Burial on Private Land

Home Burials and Burials on Private Land

Traditionally, the concept of burials has been closely linked to conventional cemeteries. However, a growing trend is emerging among individuals in search of a more intimate and meaningful choice: private land burial.

This is primarily connected to the rise of green, or natural, burial sites. However, a burial can also take place in a private garden or other area of privately owned land.

This choice gives those organising the funeral complete freedom and flexibility to create a unique and personal service, and to lay their person to rest in a place that holds meaning and to which they may have a close or sentimental connection.

When choosing a home burial, there is no requirement to appoint a funeral director, although most people choose to use one for some of the more regulated requirements, such as storing the body or legal paperwork. There is also no need for the land to be consecrated.

If burial is taking place in the grounds of a private property, it is important to think about what will happen if the property changes hands, and how future generations will access and maintain the space.

Statutory and Legal Requirements for a Home Burial

The death needs to be registered with the local Register of Births and Deaths, for which a Doctor’s certificate is required.

There are a number of statutory requirements for home burials, particularly around the prevention of groundwater pollution. There may also be constraints around chemicals used for embalming.

It is advisable to contact the local council to talk to their Environmental Health Department as they will need to check that there is no risk to public health.

If you are the owner of the land, you will need to check the deeds in case there is a restrictive covenant preventing the burial of human remains. If the property is mortgaged the owner also needs to check the contract in case it is necessary to get the lender’s permission.

Planning permission is only required if there is going to be a permanent memorial or if the burial site constitutes a change of use (for example, if there are going to be a number of graves on the land).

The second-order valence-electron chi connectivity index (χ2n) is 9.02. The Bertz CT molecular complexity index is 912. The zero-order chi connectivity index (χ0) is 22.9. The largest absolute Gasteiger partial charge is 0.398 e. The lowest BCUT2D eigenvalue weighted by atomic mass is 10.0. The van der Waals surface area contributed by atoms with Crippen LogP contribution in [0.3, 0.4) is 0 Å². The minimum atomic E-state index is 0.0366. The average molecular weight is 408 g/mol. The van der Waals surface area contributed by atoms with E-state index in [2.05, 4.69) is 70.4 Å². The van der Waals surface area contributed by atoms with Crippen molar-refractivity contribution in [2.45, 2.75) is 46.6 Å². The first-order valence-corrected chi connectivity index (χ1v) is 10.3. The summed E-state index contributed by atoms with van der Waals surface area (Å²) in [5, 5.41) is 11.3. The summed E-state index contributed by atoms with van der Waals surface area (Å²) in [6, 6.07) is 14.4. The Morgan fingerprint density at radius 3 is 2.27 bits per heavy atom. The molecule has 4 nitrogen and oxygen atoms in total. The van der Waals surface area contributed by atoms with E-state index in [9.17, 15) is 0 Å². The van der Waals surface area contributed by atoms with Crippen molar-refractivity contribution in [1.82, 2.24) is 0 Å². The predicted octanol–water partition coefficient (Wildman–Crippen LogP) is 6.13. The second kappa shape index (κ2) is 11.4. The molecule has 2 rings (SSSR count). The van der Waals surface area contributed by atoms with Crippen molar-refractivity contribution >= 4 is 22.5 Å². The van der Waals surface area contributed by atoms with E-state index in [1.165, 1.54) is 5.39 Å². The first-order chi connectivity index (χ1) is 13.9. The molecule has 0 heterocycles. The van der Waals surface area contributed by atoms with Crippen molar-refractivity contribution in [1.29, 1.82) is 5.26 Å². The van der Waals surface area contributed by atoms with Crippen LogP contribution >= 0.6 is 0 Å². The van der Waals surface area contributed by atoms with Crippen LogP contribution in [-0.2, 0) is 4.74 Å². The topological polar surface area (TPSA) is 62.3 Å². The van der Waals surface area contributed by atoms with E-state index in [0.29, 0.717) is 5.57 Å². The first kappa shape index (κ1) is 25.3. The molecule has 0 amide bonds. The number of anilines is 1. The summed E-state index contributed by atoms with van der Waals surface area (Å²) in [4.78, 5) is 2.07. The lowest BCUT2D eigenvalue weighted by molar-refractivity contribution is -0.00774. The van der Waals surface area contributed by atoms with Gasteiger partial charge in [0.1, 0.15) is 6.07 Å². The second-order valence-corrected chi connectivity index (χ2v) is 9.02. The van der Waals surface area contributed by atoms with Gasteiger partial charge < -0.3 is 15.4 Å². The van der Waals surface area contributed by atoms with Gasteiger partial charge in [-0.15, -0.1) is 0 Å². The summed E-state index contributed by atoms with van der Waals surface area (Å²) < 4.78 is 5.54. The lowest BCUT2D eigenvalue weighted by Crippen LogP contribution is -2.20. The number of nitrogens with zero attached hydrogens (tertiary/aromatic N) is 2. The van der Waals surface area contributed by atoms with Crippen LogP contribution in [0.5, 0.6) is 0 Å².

In order to ensure that there is no contamination of the soil, it is advisable to choose a biodegradable coffin or urn (see Choosing a Coffin, Casket, Shroud or Urn and Green, Natural and Woodland Burial Sites for more information).

It will be necessary to prepare the burial site by excavating to a depth compliant with local regulations. Think about whether the grave will be dug by hand or whether it will be necessary to use a mechanical digger. If this is the case, consider cost and whether there is suitable access to the site?

The Funeral Service or Celebration of Life

The service or gathering which takes place alongside a home burial can take any form you like. It may include some or all of the elements of a more traditional service, or it might be something completely different and unique. The dress code and the ‘feel’ of the service is a matter of personal choice. It might be a calm and peaceful service of remembrance and thanks, or a joyful celebration of a life well lived. For more information, please see our information on Things to Consider for a Funeral Service and about Home Funerals.

Some may wish to organise and conduct the service themselves. Others may prefer to enlist the help of a funeral director or celebrant. Their expert knowledge, guidance and support can be invaluable at what is always a very difficult and emotional time.

Documenting Wishes

Documenting wishes for a home burial in a Will or a Letter of Funeral Wishes can help avoid confusion or conflict later on. It can help to have open discussions with those closest to you ahead of time to ensure that everyone knows and understands your choices, particularly since a Will may only be read after the funeral has taken place.

For more in-depth information and advice, the Home Funeral Network offers support, education and guidance for those organising a home-based, family led funeral.

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